It’s actually a bit strange because the nature of what makes rock what it is, revolves around the fact that it’s all about going against the establishment in some way, that “I don’t care attitude” and making music just for the sake of playing, however with such a big audience it’s hard for it not to be mainstream sometimes. With bands such as “The Beatles”, “Nirvana”, “Metallica”, or “Queen” there is a very underground beginning which ended in them being extremely famous, but there are some layers to this fame.

Different Rock Audience

After the sixties, began a transition, which in turn changed the audience.

At its best, this transitional form led to real sonic inventiveness, even sometimes the use of traditional folk instrumentation alongside a rock rhythm section, other times predominantly covering other artists and quite literally superimposing Dylan with the Beatles, as was the case with the Byrds. In England, this took the form, for The Kinks in particular, of incorporating music-hall and vaudeville type songwriting.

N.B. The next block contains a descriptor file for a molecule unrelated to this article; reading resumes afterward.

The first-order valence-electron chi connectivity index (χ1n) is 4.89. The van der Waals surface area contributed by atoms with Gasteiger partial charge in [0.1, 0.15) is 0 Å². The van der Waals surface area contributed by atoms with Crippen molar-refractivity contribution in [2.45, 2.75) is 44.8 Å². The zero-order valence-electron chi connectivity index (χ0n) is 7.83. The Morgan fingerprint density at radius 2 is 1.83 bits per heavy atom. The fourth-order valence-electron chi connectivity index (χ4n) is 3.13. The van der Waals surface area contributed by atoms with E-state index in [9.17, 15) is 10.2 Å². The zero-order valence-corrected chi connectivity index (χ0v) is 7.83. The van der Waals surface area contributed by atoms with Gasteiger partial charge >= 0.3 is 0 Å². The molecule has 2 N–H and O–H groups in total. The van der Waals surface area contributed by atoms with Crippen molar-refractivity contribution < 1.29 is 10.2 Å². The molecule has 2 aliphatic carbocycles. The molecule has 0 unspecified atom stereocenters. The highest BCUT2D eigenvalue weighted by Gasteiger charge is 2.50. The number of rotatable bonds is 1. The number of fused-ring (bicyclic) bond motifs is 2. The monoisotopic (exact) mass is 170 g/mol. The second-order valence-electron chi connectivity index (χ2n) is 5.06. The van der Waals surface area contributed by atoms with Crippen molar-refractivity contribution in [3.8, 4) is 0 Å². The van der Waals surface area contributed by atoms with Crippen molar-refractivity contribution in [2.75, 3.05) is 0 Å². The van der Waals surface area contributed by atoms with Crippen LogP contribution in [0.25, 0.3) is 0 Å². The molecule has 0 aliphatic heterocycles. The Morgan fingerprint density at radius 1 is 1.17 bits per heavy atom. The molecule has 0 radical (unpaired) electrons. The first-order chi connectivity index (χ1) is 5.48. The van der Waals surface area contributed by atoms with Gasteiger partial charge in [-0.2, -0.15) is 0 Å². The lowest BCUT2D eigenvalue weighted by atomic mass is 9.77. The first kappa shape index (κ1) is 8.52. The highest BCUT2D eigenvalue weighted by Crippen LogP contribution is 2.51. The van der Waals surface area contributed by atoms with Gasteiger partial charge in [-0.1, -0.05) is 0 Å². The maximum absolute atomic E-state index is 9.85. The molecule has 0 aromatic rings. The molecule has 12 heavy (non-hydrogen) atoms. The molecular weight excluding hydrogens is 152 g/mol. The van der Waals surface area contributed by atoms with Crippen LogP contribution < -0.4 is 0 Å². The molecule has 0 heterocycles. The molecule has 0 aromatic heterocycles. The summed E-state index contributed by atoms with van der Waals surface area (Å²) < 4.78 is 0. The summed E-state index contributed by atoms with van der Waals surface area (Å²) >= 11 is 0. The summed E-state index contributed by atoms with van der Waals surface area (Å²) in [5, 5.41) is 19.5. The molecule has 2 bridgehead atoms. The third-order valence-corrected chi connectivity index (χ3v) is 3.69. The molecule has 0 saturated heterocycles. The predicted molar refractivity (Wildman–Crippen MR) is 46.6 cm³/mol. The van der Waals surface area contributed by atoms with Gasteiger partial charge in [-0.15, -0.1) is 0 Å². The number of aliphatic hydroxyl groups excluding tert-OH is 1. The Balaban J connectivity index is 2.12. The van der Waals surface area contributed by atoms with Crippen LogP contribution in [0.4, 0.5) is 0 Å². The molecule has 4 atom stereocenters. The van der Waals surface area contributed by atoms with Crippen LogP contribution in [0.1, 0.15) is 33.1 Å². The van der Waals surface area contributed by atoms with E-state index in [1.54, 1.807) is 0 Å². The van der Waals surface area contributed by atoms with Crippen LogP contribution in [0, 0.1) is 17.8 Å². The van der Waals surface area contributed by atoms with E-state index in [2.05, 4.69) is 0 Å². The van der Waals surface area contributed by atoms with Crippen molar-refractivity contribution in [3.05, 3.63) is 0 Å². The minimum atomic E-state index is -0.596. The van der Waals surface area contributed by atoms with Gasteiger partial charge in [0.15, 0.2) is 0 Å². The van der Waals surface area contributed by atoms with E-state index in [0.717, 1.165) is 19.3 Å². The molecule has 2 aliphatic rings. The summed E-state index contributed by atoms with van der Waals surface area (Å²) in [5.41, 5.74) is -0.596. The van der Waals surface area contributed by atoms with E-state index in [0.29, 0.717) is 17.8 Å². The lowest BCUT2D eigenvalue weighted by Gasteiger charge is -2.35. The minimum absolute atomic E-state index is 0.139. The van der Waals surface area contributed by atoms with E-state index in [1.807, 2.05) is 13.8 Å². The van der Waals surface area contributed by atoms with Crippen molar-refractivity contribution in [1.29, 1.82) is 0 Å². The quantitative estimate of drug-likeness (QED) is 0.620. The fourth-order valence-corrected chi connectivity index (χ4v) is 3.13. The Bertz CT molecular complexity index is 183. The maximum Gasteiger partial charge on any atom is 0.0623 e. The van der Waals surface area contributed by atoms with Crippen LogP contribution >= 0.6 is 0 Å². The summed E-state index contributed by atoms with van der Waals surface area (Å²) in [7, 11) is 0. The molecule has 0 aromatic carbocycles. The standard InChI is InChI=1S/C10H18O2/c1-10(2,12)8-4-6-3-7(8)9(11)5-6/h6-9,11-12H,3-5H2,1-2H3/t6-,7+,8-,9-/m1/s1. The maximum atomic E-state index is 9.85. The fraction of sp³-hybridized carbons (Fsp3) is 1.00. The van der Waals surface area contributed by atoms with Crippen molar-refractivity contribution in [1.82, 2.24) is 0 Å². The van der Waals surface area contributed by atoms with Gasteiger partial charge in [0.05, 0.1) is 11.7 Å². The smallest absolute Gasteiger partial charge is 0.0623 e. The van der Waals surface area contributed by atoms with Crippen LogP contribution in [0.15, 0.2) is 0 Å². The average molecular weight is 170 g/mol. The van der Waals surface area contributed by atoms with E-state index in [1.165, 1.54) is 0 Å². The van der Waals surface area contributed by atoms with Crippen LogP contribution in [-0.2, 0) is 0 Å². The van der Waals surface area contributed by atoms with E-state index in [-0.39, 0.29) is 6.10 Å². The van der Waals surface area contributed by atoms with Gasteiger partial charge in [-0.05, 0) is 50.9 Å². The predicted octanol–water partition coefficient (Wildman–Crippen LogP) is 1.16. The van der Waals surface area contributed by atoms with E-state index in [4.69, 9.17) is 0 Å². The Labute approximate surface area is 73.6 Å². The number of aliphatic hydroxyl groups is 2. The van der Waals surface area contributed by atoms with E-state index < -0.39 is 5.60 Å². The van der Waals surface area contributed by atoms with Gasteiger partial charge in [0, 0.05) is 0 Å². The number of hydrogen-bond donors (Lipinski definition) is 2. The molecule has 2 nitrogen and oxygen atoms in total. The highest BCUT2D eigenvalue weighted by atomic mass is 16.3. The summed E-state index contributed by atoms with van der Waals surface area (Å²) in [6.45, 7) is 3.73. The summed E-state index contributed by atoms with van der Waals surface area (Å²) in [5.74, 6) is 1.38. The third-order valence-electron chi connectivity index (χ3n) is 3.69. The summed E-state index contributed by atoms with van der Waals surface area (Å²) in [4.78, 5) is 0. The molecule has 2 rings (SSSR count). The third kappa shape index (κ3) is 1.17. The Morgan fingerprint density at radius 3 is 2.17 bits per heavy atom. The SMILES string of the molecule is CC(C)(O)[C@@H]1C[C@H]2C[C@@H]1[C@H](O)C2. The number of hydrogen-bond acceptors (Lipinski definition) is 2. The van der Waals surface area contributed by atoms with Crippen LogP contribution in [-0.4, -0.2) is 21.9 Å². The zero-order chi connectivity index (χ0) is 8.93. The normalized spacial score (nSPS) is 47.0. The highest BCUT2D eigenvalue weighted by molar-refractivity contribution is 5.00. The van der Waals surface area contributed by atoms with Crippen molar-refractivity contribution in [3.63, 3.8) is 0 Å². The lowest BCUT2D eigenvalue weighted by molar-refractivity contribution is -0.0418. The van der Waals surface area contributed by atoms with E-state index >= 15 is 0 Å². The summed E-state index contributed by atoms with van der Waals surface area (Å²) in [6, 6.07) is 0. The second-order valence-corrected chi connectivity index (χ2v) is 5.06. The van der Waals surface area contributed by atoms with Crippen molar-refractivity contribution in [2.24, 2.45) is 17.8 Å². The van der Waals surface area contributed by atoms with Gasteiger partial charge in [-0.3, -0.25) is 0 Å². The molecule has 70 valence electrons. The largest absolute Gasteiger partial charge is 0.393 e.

Forces of Chaos and Anarchy: Rock Music, The New Left and Social Movements, 1964 to 1972, Jordy Cummings

Rock also began to be a middle ground between all other genres, due to its flexibility an incredible amount of sub genres began to appear, but there was always the “rock” part of it alive in every single one.

As for the rock audience, they may very well be just people that want to enjoy something real, something that screams from inside and resonates with passionate locked ideas and inspire them to keep going, to be more specific is impossible after the 60s and 70s.